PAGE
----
Redlining 2.0: How Banks Block Black Homebuyers


In April 2016, Rachelle Faroul, a 33-year-old black woman, applied for a mortgage loan. Even though she had a good credit score, a degree from Northwestern and a job making $60,000 a year teaching computer programming at Rutgers University, her application was denied.


I know what you’re thinking, but it was not because she was black.

A mortgage broker from Philadelphia Mortgage Advisors, whose customers were 90 percent white, told Faroul that her income as a contract employee wasn’t stable enough. When Faroul got a full-time job managing a million-dollar grant, she was turned away by another loan officer, who wouldn’t even return Faroul’s calls.

Instead of trying again, Faroul decided to let her partner, Hanako Franz, try to obtain a loan from the same company. The couple knew it was a long shot because Franz only worked part time at a grocery store and her most recent paycheck only showed $144.65. In fact, Faroul was more qualified for a loan than her partner in every way except one: Hakano Franz was half-white, half-Japanese.

Hakano Franz got the loan.

A new report by the Center for Investigative Reporting along with Reveal News explores how U.S. banks systematically prevent blacks and Hispanics from becoming homeowners. The in-depth examination reveals that banks in 48 cities have engaged in a modern-day system of redlining that turns away black borrowers at significantly higher rates than whites, regardless of income, payment history and other factors.

The evidence was not anecdotal. The analysis used the Mortgage Disclosure Act to look at 31 million records over two years. The lending data was independently confirmed and reviewed by the Associated Press and basically covered every single conventional mortgage in 2015 and 2016.


The information covered nine factors, including income, the amount of the loan, the ratio of the size of the loan to the applicant’s income and the type of lender, as well as the racial makeup and median income of the neighborhood where the person wanted to buy property.

Because credit-reporting agencies do not disclose how they determine credit scores, the study could not include it in their research. Banks say that credit scores are not the overwhelming factor in their lending decisions, and some studies (pdf) have shown credit scores to be discriminatory because they do not include rent, utility payments, income and cellphone bills. Besides, the investigation had access to the information that supposedly determines credit scores.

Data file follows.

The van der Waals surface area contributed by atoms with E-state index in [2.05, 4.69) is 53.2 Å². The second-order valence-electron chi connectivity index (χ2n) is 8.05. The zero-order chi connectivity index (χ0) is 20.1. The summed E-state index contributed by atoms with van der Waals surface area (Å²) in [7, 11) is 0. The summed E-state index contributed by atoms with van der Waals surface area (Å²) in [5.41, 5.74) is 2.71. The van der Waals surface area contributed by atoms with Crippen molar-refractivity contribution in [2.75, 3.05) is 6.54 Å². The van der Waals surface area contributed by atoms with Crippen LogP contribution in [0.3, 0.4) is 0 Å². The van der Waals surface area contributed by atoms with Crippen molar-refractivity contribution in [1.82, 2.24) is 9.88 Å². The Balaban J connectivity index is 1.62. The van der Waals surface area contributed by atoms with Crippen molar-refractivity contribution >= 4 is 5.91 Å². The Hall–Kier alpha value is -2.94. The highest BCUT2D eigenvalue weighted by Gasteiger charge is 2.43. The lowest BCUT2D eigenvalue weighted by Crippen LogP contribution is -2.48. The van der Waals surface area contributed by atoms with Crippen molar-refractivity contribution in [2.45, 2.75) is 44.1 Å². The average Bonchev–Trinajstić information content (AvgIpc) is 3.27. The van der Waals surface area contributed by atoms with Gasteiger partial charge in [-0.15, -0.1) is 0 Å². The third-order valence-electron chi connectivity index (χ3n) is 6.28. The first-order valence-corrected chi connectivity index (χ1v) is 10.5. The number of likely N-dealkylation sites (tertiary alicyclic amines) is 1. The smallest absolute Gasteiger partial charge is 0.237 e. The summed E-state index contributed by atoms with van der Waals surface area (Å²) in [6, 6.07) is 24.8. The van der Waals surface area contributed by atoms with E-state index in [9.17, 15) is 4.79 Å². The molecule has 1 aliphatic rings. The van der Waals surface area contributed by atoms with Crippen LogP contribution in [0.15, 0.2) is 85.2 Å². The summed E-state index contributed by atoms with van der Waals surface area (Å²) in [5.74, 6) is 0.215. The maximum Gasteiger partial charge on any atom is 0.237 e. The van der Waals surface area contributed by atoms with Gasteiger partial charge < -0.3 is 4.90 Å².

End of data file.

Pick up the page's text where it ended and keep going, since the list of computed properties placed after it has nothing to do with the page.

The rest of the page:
Here is what they found in some major metropolitan areas:

  • In the Greater Atlanta area, black applicants were 2.4 times as likely to be denied a conventional home mortgage as white applicants.
  • In the Greater Washington, D.C.-Virginia-Maryland region, black applicants were denied 2.2 times as often as whites.
  • Lenders in Philadelphia turned away black applicants at 2.7 times the rate of white applicants.
  • Blacks in St. Louis were denied mortgages 2.5 times as often as whites.
  • Mobile, Ala., and Greenville, N.C., were the worst. Potential black homebuyers were turned away at 5.6 times the rate of their white counterparts.

None of this is new. JPMorgan Chase paid $55 million in January to settle charges that it discriminated against black and Latino borrowers. In 2011, Bank of America handed over $335 million for making its minority customers pay more than its white customers for the same loans. Just this past May, the city of Philadelphia filed a federal lawsuit against Wells Fargo, alleging that the bank has discriminated against black and Latino borrowers since 2004.


Despite this information, financial institutions across the country continue to discriminate against black and Latino borrowers. ProPublica uncovered car insurers doing the same thing. The Wall Street Journal reported on inequities in auto loans.

This is the real-world economic manifestation of privilege. If you’re black—no matter how hard you work or how much money you earn—there is only one thing that you can never gain:


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KC Complains A Lot

It’s always hard when you sit down with a customer, go through all the steps with them on how to build their credit, they do everything right, they make good money, and they *still* get denied. You call the mortgage or loan or credit card underwriter and they can’t give you a good answer why they got declined.

Usually it’s about making customers jump through hoops to try and prove they have verifiable income. Woe unto those who don’t have a W-2. And even if you provide every document, it still may not get approved. Maybe there’s something on your credit report from years ago that gives them pause. The reasons are always bullshit. And I work in banking.

And credit scores are bullshit. Paying your utility bills and rent on time doesn’t go on your credit report, but if a bill gets sent to collections, it can wreck you forever. I’ve literally seen customers with respectable credit scores get declined because they have collections on their report *even though they already paid the collections off*. Then you gotta dispute all that shit with three different credit bureaus to get it removed.

It’s a hassle, and it’s a hassle designed to make it harder for hard working people to not be able to take out loans.